In Australia, the characterisation of Bitcoin as property for Goods and Services Tax (GST) purposes has caused the most angst in the industry. Under the GST Act, a 10% tax is imposed on taxable supplies that may include, for example, supplies of goods, services and financial supplies. However, transactions that involve an exchange of money are exempt. As a result, depending on the status of the transacting parties, there is a potential for double taxation.

Thus, businesses accepting Bitcoin as payment had a GST liability upon conversion of Bitcoin into Australian dollars, on top of the liability with respect to the provided goods and services. In addition, some digital currency exchanges were at a competitive disadvantage. Overseas competitors were able to supply Bitcoin to Australian consumers GST-free, as they were not connected with the indirect tax zone. For example, Coin Jar, the biggest Australian Bitcoin exchange at the time, explained that its relocation to the United Kingdom was motivated by the double tax issue. The UK afforded digital currencies similar treatment to money, which meant that the value-added tax (the UK’s equivalent to the GST) did not apply to transactions involving crypto-currencies.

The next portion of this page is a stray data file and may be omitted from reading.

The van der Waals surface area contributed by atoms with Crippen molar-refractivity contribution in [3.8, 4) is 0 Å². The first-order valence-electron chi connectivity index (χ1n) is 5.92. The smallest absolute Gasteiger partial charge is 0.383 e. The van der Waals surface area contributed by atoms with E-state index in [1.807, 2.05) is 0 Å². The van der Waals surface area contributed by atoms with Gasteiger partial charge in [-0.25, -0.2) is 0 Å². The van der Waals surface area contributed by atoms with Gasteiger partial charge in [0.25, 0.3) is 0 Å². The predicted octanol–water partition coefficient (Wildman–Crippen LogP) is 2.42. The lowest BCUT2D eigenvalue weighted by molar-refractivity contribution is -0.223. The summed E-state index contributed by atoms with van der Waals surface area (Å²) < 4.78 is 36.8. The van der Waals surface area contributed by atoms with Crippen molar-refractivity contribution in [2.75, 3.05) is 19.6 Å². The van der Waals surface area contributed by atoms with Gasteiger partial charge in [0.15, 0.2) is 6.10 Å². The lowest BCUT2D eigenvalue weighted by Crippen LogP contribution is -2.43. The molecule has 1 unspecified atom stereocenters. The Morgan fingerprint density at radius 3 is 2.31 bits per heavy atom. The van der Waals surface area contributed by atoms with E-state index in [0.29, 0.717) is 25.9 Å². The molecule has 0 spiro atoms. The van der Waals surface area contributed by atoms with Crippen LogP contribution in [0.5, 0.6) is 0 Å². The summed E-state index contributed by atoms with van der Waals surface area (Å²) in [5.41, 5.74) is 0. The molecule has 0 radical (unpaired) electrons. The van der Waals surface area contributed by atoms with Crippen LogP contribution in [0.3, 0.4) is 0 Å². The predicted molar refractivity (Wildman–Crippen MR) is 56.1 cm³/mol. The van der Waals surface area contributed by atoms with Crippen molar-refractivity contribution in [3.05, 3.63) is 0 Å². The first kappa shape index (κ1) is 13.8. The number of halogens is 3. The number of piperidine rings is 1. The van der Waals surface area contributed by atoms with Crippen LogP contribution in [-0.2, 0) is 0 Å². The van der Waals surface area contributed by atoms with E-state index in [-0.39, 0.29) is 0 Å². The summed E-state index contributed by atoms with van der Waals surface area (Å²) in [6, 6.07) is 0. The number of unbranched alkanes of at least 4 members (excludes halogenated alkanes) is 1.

The FinTech (financial technology) industry started lobbying for reform as a result of the growing acceptance of digital currencies as a method of payment. This eventually prompted an Inquiry into Bitcoin and digital currencies by the Senate Economics Reference Committee in 2014. In 2015, it produced a report that highlighted the double taxation issue and recommended amending the GST Act to remedy it. Similar recommendations were expressed by the Productivity Commission in its 2015 ‘Business Set up, Transfer and Closure’ report. These reports demonstrated that, in order to have a competitive FinTech sector and to bolster innovation, Australian law had to change.